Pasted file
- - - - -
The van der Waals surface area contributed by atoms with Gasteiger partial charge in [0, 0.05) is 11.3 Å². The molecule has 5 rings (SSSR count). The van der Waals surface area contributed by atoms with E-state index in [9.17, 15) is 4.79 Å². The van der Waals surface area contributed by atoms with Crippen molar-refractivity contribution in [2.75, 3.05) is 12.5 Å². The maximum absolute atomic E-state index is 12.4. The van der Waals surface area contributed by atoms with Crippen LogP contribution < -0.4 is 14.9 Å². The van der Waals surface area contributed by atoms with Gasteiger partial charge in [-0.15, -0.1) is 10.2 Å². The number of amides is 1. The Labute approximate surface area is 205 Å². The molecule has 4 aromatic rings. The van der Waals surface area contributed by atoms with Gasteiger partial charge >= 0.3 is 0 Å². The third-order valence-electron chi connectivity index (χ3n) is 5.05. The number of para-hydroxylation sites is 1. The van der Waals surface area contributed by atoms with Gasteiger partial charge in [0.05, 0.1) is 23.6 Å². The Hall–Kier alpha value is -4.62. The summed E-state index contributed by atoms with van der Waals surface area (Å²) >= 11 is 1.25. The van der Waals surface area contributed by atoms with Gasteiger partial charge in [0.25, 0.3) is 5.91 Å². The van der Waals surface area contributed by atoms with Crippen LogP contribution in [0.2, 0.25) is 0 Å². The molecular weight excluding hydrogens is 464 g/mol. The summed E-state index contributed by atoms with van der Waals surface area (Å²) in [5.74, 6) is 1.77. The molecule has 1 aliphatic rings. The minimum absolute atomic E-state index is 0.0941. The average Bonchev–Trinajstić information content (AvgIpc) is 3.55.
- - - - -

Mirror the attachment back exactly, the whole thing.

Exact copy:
The van der Waals surface area contributed by atoms with Gasteiger partial charge in [0, 0.05) is 11.3 Å². The molecule has 5 rings (SSSR count). The van der Waals surface area contributed by atoms with E-state index in [9.17, 15) is 4.79 Å². The van der Waals surface area contributed by atoms with Crippen molar-refractivity contribution in [2.75, 3.05) is 12.5 Å². The maximum absolute atomic E-state index is 12.4. The van der Waals surface area contributed by atoms with Crippen LogP contribution < -0.4 is 14.9 Å². The van der Waals surface area contributed by atoms with Gasteiger partial charge in [-0.15, -0.1) is 10.2 Å². The number of amides is 1. The Labute approximate surface area is 205 Å². The molecule has 4 aromatic rings. The van der Waals surface area contributed by atoms with Gasteiger partial charge >= 0.3 is 0 Å². The third-order valence-electron chi connectivity index (χ3n) is 5.05. The number of para-hydroxylation sites is 1. The van der Waals surface area contributed by atoms with Gasteiger partial charge in [0.05, 0.1) is 23.6 Å². The Hall–Kier alpha value is -4.62. The summed E-state index contributed by atoms with van der Waals surface area (Å²) >= 11 is 1.25. The van der Waals surface area contributed by atoms with Gasteiger partial charge in [0.25, 0.3) is 5.91 Å². The van der Waals surface area contributed by atoms with Crippen LogP contribution in [0.2, 0.25) is 0 Å². The molecular weight excluding hydrogens is 464 g/mol. The summed E-state index contributed by atoms with van der Waals surface area (Å²) in [5.74, 6) is 1.77. The molecule has 1 aliphatic rings. The minimum absolute atomic E-state index is 0.0941. The average Bonchev–Trinajstić information content (AvgIpc) is 3.55.